Diamond Brilliant

I’m often asked ‘what’s more expensive, a Diamond or a brilliant?’ The regularity of the question prompted me to write a small article clarifying the subject.



Diamond, the king of kings

Most of us are familiar with Diamonds. At least from a distance. I personally dream of owning a “D” coloured, three-carat, flawless, baguette-cut jewel. I just need to figure out how to finance it, but that’s another story that doesn’t concern this article. As I stated, we all know what a Diamond is: that gem that drives us crazy because of its perfect brilliance and association with glamour and luxury.
Some of the gems branding can be attributed to iconic cultural references, for instance, the famous Marilyn Monroe film “Gentlemen Prefer Blondes” with its catchy theme song “Diamonds are Girl´s Best Friend”.  We have seen Diamond jewels as protagonists of spectacular robberies in unforgettable films and in real-life heists. Some say there can be no red carpet without Diamonds. Some of the most classic engagement rings feature this gem, and many believe that the Diamond symbolises eternal love. And what of the brilliant? The brilliant is simply a Diamond in a “brilliant” cut. That’s straight forward, isn’t it?



Origin of the brilliant-cut

This way of cutting and faceting Diamonds dates back to 1919 when Marcel Tolkowsky, a mathematician and prestigious Belgian gemologist, published a theoretical-technical study that spoke of the ideal proportions to optimise the fire and dispersion of a Diamond. This cut is known as the “brilliant cut” and although it was developed for this particular gem, it is currently executed on many different gemstones. The brilliant-cut has remained as the prefered cut for Diamonds, especially when used in an engagement ring.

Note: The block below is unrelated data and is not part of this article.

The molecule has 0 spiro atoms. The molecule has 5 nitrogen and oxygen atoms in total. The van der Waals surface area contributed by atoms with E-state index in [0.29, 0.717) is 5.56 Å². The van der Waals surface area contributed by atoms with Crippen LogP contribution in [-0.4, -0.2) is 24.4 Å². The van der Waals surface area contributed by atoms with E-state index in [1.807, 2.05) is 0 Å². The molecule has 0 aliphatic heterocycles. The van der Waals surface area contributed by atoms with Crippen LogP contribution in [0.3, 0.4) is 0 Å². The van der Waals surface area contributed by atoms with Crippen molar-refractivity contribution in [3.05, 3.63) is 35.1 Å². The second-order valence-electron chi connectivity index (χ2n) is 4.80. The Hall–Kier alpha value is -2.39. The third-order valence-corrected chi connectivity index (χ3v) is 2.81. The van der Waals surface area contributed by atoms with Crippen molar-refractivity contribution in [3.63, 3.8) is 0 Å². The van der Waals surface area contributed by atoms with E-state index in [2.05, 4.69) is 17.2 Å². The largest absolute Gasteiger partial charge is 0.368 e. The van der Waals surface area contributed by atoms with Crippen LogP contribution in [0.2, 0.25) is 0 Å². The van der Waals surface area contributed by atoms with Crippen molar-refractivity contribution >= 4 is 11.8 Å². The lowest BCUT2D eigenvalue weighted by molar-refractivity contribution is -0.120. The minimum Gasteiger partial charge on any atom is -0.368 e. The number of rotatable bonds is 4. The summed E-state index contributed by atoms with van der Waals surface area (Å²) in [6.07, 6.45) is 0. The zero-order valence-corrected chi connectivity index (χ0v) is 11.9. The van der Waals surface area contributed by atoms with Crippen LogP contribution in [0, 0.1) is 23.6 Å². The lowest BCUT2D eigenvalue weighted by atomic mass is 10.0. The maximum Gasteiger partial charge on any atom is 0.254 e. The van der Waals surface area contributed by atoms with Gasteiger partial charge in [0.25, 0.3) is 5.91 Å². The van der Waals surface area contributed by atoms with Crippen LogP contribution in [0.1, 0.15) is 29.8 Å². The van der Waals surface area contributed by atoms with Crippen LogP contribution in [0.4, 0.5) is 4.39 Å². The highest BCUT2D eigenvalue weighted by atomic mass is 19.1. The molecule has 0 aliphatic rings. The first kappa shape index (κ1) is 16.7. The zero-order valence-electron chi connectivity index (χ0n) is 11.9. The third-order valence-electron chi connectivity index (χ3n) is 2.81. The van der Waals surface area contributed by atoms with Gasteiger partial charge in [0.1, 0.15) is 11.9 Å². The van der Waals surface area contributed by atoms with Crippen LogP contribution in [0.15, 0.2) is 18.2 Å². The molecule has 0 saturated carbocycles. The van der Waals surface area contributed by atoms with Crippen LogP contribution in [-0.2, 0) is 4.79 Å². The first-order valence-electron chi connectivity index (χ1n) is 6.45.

The brilliant-cut

This cut, thanks to a mathematical study, allows the Diamond to shine in all its glory. Let us not forget that when the light falls on the gem, a part of it is reflected on the surface and another part is transmitted inside. This indicates two important factors: brightness and lustre.
– Brightness is the light that emerges from the inside of the gem.
– Lustre indicates the light reflected from the surface.
Diamond lustre is very high and is known as “adamantine lustre”.
The brilliant-cut has been developed in order to optimise a Diamond’s gloss and lustre. The cut consists of an upper part, the crown that is separated by the fillet from the lower part, or the butt. The tip is called the culet. The shape of the brilliant-cut is round, and it has a total of 57 facets, of which 33 are made in the crown and 24 in the butt. In cases where the culet is present, the facets total 58.

Proportions, the secret of the brilliant-cut

I remember perfectly that when I passed the adolescent phase I realized that I would not grow any taller and I would stay with my 1.58 m. My parents and grandparents insisted that this was nothing serious because I was a “well proportioned” girl… I suspected that this was not entirely true as they repeated it too much to sound credible. Years later, satisfied both with my height and my proportions, I ran into the term again.

This term in gemology refers to a key aspect of gemstone cuts, including the brilliant cut of the Diamond, where the proportions in the cut are primary in determining its outcome and beauty. When buying or assessing a proportional Diamond in the brilliant cut, the following must be taken into account:
1 The height of the crown
2 The depth of the cylinder head
3 The diameter of the table

Tolkowsky’s formula tells us that the crown should be between 12% and 15%,
the depth of the butt will be between 42% to 44% and the diameter of the table will measure between 53% to 64% of the gem. If the Diamond is of good quality with a cut that respects these proportions, your jewel will have a marvellous brilliance that hypnotises with its beauty and splendour.

Other Diamond cuts

Diamonds can also have the following cuts:
Round, Marquise, Oval, Pear (or Drop), Baguette, Heart, Carré and other creations called “Fancy” that do not follow a known scheme and are the product of the inspiration and talent of the lapidary of Diamonds.
I confess that I like all of them!

“What is more expensive, a Diamond or a brilliant?” The answer is that a brilliant is a Diamond in a brilliant-cut so its price will depend on its clarity, the purity of its colour, the carats and obviously the quality of its cut!

Now that we cleared that up, go on over to the Rocks & Co. Diamond jewellery collections and snap a Diamond jewel up for yourself!